7. Hey, nice tread, just adding, i used to live in tehran, travelling to north and south iran as well, as much as i have seen cats are loved and cared by many in iran, and no need to say mostly like anywhere else teenagers are he only threat to their relax lively lives, but how fascinating that same repitetive fantasies about iran is applied to lives of cats too, funny indeed.

  8. They are an integral part of the city, millions of them live in every city of Iran, therefore lucky ones and unlucky ones you can locate everywhere, community cat is very popular, but also those with yards and gardens host a lot of visiting cats or i might say when there is a pregnant one people are more sympathetic.

    I think they are having a good time that unless you dont move outside of Iran you dont recognize how they are embedded in the city-scape!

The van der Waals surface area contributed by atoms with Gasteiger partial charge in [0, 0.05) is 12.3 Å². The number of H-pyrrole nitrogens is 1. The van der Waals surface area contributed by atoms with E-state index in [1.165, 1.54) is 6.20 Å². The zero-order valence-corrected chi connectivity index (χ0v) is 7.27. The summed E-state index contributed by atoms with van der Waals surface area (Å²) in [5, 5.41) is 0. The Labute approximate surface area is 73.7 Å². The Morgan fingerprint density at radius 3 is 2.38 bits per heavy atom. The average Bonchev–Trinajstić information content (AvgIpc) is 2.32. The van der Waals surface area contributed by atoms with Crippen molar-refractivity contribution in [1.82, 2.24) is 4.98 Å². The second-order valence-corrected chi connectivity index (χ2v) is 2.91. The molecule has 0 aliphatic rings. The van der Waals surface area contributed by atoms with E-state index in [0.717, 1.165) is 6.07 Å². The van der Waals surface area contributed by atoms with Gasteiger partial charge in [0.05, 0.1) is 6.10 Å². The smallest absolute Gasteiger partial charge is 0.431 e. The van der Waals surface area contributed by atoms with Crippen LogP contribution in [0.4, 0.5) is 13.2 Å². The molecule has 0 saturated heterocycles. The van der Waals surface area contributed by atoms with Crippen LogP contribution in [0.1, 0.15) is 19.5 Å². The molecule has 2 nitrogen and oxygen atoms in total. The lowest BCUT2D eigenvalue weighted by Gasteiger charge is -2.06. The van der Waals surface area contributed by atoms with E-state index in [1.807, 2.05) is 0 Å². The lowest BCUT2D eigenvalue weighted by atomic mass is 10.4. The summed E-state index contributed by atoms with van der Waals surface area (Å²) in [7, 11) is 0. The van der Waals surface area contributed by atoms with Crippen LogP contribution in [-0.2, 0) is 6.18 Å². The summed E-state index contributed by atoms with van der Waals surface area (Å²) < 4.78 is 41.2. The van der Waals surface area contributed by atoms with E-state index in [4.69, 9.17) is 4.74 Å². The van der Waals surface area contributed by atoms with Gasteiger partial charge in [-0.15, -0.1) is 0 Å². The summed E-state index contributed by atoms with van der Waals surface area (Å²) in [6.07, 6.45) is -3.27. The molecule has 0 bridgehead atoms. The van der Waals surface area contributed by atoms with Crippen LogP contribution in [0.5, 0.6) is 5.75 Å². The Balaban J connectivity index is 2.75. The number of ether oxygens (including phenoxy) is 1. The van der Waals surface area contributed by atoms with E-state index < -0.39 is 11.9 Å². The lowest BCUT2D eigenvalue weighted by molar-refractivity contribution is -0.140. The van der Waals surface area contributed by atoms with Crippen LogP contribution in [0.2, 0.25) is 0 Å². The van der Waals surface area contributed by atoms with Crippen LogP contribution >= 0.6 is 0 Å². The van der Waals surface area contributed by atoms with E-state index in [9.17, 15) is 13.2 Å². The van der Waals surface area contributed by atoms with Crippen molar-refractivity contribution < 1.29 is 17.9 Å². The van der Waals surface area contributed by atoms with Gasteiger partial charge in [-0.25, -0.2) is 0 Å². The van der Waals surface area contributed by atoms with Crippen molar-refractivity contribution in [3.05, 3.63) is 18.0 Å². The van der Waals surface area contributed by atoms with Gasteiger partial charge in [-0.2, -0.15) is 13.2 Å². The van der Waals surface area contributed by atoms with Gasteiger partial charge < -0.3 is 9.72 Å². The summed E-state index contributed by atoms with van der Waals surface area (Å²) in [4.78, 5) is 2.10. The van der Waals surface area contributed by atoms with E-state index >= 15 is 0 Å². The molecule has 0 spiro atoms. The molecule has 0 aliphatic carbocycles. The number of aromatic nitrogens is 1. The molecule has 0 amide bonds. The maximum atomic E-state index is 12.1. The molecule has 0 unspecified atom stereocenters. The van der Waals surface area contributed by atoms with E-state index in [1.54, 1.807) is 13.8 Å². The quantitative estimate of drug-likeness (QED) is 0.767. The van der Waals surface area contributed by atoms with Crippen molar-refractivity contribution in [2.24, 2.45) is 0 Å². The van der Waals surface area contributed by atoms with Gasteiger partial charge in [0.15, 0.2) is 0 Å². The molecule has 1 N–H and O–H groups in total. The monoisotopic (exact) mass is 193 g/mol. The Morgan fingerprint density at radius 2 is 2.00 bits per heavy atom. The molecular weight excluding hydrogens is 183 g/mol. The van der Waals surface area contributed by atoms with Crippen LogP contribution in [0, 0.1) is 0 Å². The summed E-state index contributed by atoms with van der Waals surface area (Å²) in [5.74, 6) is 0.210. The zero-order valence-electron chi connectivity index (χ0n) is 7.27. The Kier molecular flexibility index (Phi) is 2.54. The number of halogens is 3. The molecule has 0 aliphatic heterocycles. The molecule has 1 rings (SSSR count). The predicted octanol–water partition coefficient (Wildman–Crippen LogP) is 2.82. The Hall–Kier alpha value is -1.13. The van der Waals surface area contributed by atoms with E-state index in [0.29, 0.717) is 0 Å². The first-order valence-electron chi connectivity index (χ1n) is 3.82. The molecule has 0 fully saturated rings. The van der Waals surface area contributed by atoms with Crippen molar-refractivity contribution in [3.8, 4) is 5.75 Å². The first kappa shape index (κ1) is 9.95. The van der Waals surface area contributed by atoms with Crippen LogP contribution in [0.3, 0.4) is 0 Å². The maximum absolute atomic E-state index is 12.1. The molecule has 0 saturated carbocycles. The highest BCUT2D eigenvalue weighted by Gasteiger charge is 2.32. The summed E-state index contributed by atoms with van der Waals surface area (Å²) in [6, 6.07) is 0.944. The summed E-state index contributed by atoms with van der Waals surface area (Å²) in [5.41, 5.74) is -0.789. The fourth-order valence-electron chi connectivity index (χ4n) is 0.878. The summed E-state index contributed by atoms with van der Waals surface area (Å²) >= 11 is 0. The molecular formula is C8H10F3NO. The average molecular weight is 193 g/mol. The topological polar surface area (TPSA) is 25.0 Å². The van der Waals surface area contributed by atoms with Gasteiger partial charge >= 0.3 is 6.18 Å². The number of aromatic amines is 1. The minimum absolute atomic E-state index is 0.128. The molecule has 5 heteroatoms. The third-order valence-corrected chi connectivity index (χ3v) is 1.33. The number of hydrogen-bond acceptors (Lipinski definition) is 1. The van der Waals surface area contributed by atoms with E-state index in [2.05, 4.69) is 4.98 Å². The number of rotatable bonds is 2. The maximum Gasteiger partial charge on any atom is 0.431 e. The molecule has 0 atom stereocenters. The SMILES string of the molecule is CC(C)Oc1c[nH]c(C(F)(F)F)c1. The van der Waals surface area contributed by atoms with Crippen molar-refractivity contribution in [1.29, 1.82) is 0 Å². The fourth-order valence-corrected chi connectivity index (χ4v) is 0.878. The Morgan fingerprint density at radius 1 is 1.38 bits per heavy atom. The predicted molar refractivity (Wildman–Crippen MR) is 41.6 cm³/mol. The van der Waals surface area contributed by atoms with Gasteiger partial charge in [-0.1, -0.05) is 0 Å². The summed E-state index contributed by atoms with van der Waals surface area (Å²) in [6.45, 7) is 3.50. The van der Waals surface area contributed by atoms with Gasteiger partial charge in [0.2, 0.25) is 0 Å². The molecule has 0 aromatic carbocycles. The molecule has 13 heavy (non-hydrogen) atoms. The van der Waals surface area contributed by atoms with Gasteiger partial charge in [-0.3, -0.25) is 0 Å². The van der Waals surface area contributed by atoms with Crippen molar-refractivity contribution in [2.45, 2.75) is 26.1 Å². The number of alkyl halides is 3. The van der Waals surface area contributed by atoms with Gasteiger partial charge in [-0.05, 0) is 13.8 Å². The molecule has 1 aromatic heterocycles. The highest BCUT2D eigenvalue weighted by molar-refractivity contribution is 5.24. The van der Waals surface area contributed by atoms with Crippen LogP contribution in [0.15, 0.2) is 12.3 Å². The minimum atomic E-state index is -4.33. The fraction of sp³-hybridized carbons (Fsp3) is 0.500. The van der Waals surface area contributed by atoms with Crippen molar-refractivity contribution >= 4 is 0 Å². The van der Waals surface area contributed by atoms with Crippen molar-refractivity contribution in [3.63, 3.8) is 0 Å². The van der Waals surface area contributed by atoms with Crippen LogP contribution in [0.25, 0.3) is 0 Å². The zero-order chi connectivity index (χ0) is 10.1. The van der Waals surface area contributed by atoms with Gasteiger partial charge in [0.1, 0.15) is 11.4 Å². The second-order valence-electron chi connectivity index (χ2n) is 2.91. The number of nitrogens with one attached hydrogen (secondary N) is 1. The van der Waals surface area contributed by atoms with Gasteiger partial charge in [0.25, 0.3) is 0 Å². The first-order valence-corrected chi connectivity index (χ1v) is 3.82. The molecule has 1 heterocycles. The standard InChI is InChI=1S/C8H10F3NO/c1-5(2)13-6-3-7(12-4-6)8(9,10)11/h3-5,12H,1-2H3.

And of course you find hem in every shape and form, hope you can witness that yourself some time soon.

  9. I have a cousin living In iran who is looking after feral cats as well as persian cats ..9 at home at present.. She hasn’t got much money and the cost is crippling her..she rescued them.. I’m wondering if there is anyone able to help her..does anyone one to adopt one?she has turned vegetarian as she can not afford meat and keep on top of cat expenses..some are kittens…she buys milk powder.. She lives alone in an apartment block and looks after them in secret.
    Is there any organisation that helps cats abroad? Any ideas will be appreciated x

    • Can we write about her to publicise her predicament? Perhaps we can’t because it may cause problems for her if she is helping feral cats in secret. Why is she doing it secretly?

      This website can donate some money but that much I am afraid, perhaps a maximum of about £50. Can you provide some payment details etc.?

      I admire her tremendously for helping cats against the odds in great difficulty. Admirable.

      Thanks for visiting and asking.